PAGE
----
Brilla's a Cotton/Viscose blend and it has a very nice smooth feeling against the skin (important because this top is not completely bra-friendly, given the strap positioning. I found it easy to knit with as well. It can split, but only if you work at it. It says it's handwash. I suspect that when I need to, this top will go into the gentle cycle on my machine.

Right now, I am a total fan of this Filatura pattern book. Both patterns that I have done from it have provided rapid gratification. Not only that, but I have found the instructions to be relatively clear and easy to follow -- and the end product quite satisfying. Good for beginners and easy for more experienced folks. My only complaint is their yardage estimates. I think that they are not at all generous enough. I had scraps of yarn from the first project I did, and if I hadn't modified this pattern a little, I think I would have run into the same problem.

Fortunately, the modifcations that I made were to make the shape of the top a little more compatible with my shape. I shortened the body of the top by an inch so that I didn't get too much drape over my hips, which usually isn't too flattering for me. I also changed the edging on the armholes.


The pattern calls for a row of single crochet and a row of reverse single crochet around the neck and armholes. I left it around the neck, but removed it completely from the arm holes. Even after agressive blocking, the armholes still rolled on the edges with the crochet. I just didn't like it. (You can see a little bit of the rolling behavior on the neckline). When I took it out, I decided that the armholes didn't really need any edging, at least in my opinion. I also felt that the crochet edging took away from the cable detail, which was why I liked the top in the first place

This last shot shows the top off in profile. I don't suppose I really need to post another shot, and the colors aren't terribly accurate, but I also just like the picture for some reason I can't quite put my finger on.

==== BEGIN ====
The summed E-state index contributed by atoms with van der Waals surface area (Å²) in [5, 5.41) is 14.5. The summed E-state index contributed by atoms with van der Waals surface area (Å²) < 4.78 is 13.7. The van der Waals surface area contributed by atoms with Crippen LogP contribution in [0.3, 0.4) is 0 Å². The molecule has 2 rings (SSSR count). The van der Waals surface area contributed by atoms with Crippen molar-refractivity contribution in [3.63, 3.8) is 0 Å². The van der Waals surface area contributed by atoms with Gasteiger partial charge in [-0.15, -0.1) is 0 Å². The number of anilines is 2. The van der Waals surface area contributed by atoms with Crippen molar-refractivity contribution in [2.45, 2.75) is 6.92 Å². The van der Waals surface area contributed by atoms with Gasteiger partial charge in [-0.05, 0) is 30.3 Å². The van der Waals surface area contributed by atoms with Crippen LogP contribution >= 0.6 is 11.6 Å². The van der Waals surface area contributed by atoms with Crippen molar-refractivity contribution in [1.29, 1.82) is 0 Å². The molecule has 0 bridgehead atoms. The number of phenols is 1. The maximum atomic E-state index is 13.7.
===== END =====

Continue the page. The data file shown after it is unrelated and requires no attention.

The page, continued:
What's up next.... well, Elann.com has gotten me hooked twice this week... once on some Tai and today on some St. Tropez... so I'll be doing at least two more tops out of the Filatura book, along with working on Charlotte.

Other news... I had the pleasure of getting to meet one of my knitting neighbors -- Bonnie Marie Burns of ChicKnits, who happens to share a Chicago neighborhood with yours truly. She and Julie and I all met up at Letizia's Natural Bakery on Division tonight for a little knitting and chatting get together. What a great evening! It was definitely a pleasure to meet and knit a while with Bonnie Marie (and it's always fun to hang out with Julie!). I love having interesting and inspiring creative neighbors!



Introducing my newest stash addition... Tai, from Filatura di Crossa in the Tapestry colorway (color #59).


Tai is a 55% cotton, 25% polyamide, 15% viscose blend. It doesn't look like much the way I've shown it in the picture above, and I have to admit, that if I'd just seen it in a store, all by itself, I probably would have looked at it (I'm a crow and it's a shiny yarn, after all) but I wouldn't have had a problem walking away from it since it retails for about $9 US a skein and I would have had no idea what to do with it and no idea how it knit up.

But that, of course, is the beauty of store models. Even seeing this pattern in the Filatura Spring/Summer 2003 book didn't sell me on the yarn. In fact, I passed right over the pattern. It was the store model at Ruhama's in Milwaukee that got my attention and made me want to do something with this yarn. In fact, if the stuff hadn't been $9 a skein in the store, I would have bought it right there and then, but I was already buying the Porto Cervo in Jeans for the Peasant Top and another $72 just didn't seem all that reasonable at the time.

So I put the Tai on my "if I find a good deal" list and started looking around eBay and other places. Nada. Nothing. Oh well, I figured, I've got lots of yarn and lots of projects.

And then Elann put the Tai Oddballs up for $4.95 US a skein -- for $45 I could now have the top (and a little back up yarn since the Filatura patterns don't seem to have the world's best yarn estimations) and not feel bad about the cost. Elann still has more of this lovely yarn, although the selection is slimming.